Energizer bunny in hacker scare

energizer bunny

Energizer has pulled its USB-battery charger after it was found to contain malware

The Energizer bunny has finally been stopped – by a Trojan horse.

A USB-powered battery charger, available from the company, was found to contain the Arucer.dll Trojan, according to the US Computer Emergency Readiness Team (CERT) – a branch of the country’s Homeland Security.

An attacker is able to remotely control a system, including the ability to list directories, send and receive files, and execute programs. The backdoor operates with the privileges of the logged-on user

The file was hidden in the Windows driver software provided with the Energizer DUO charger. It listens for commands on port 7777 and, once activated, could download and execute files as well as send information to a remote hacker. Mac users are unaffected.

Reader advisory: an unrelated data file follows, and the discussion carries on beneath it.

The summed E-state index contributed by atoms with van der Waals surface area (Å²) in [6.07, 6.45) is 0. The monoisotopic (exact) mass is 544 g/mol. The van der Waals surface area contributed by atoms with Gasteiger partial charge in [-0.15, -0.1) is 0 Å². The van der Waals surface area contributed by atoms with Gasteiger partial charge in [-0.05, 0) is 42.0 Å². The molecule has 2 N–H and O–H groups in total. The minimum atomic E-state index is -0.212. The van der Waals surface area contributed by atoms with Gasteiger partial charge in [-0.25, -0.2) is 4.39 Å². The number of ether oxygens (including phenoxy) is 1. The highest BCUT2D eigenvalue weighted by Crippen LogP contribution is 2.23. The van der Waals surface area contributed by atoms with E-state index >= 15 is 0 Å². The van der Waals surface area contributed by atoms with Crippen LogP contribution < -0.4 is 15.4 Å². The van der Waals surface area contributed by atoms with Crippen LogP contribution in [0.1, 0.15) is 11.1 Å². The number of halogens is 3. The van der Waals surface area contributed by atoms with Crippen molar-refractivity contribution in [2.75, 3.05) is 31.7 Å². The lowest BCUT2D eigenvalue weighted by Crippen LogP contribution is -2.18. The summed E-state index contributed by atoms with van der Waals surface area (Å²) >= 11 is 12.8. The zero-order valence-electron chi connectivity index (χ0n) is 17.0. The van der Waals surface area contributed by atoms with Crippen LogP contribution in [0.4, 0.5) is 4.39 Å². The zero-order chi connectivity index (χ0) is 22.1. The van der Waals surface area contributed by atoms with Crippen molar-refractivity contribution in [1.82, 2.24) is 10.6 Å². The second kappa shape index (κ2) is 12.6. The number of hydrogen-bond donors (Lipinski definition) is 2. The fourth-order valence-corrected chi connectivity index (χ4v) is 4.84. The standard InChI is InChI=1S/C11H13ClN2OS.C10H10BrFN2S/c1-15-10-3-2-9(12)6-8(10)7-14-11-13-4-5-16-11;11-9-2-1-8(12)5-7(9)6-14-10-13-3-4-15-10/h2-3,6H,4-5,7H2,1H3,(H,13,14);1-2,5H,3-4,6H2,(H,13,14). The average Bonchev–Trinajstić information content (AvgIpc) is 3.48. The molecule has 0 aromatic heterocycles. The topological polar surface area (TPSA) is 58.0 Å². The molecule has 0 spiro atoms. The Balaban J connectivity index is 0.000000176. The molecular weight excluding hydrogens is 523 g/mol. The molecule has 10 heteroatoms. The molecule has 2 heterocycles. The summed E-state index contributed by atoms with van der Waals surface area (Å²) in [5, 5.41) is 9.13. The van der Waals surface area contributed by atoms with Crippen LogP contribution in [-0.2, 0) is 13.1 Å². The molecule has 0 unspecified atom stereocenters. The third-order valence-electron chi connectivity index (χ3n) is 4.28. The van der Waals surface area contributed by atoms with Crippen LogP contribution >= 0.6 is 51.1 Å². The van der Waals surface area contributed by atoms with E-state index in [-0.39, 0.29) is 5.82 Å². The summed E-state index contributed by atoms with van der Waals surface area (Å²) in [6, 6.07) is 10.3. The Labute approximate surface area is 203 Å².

“An attacker is able to remotely control a system, including the ability to list directories, send and receive files, and execute programs," said the CERT statement. "The backdoor operates with the privileges of the logged-on user."

The Energizer DUO charger and its software have been sold throughout Europe, Asia and the US since 2007.

Energizer said in a statement that it had discontinued the unit and was “working with both CERT and US Government officials to understand how the code was inserted in the software”. The company has warned any users who have the DUO charger to uninstall it immediately.

CERT has also advised that blocking the 7777 port on a computer will block network connectivity through the backdoor.

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